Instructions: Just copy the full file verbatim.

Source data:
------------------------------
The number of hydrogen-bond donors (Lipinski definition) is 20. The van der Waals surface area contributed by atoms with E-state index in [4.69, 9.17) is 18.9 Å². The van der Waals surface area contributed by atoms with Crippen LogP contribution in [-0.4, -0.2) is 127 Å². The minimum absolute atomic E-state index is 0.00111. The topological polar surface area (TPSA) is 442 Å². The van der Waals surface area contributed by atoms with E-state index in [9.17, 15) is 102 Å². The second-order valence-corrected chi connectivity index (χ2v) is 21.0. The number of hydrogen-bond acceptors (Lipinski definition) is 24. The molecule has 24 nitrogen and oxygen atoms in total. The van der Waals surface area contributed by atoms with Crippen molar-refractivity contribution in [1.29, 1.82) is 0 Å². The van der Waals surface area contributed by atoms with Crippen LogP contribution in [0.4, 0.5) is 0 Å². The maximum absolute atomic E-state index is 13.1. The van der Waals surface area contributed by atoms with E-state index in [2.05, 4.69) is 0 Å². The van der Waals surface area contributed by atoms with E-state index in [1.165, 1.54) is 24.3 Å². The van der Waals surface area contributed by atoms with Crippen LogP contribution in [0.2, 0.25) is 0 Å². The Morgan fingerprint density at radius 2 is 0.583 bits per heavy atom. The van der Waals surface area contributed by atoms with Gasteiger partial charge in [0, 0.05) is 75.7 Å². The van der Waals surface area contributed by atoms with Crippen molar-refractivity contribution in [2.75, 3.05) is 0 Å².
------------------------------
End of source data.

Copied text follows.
The number of hydrogen-bond donors (Lipinski definition) is 20. The van der Waals surface area contributed by atoms with E-state index in [4.69, 9.17) is 18.9 Å². The van der Waals surface area contributed by atoms with Crippen LogP contribution in [-0.4, -0.2) is 127 Å². The minimum absolute atomic E-state index is 0.00111. The topological polar surface area (TPSA) is 442 Å². The van der Waals surface area contributed by atoms with E-state index in [9.17, 15) is 102 Å². The second-order valence-corrected chi connectivity index (χ2v) is 21.0. The number of hydrogen-bond acceptors (Lipinski definition) is 24. The molecule has 24 nitrogen and oxygen atoms in total. The van der Waals surface area contributed by atoms with Crippen molar-refractivity contribution in [1.29, 1.82) is 0 Å². The van der Waals surface area contributed by atoms with Crippen LogP contribution in [0.4, 0.5) is 0 Å². The maximum absolute atomic E-state index is 13.1. The van der Waals surface area contributed by atoms with E-state index in [2.05, 4.69) is 0 Å². The van der Waals surface area contributed by atoms with E-state index in [1.165, 1.54) is 24.3 Å². The van der Waals surface area contributed by atoms with Crippen LogP contribution in [0.2, 0.25) is 0 Å². The Morgan fingerprint density at radius 2 is 0.583 bits per heavy atom. The van der Waals surface area contributed by atoms with Gasteiger partial charge in [0, 0.05) is 75.7 Å². The van der Waals surface area contributed by atoms with Crippen molar-refractivity contribution in [2.75, 3.05) is 0 Å².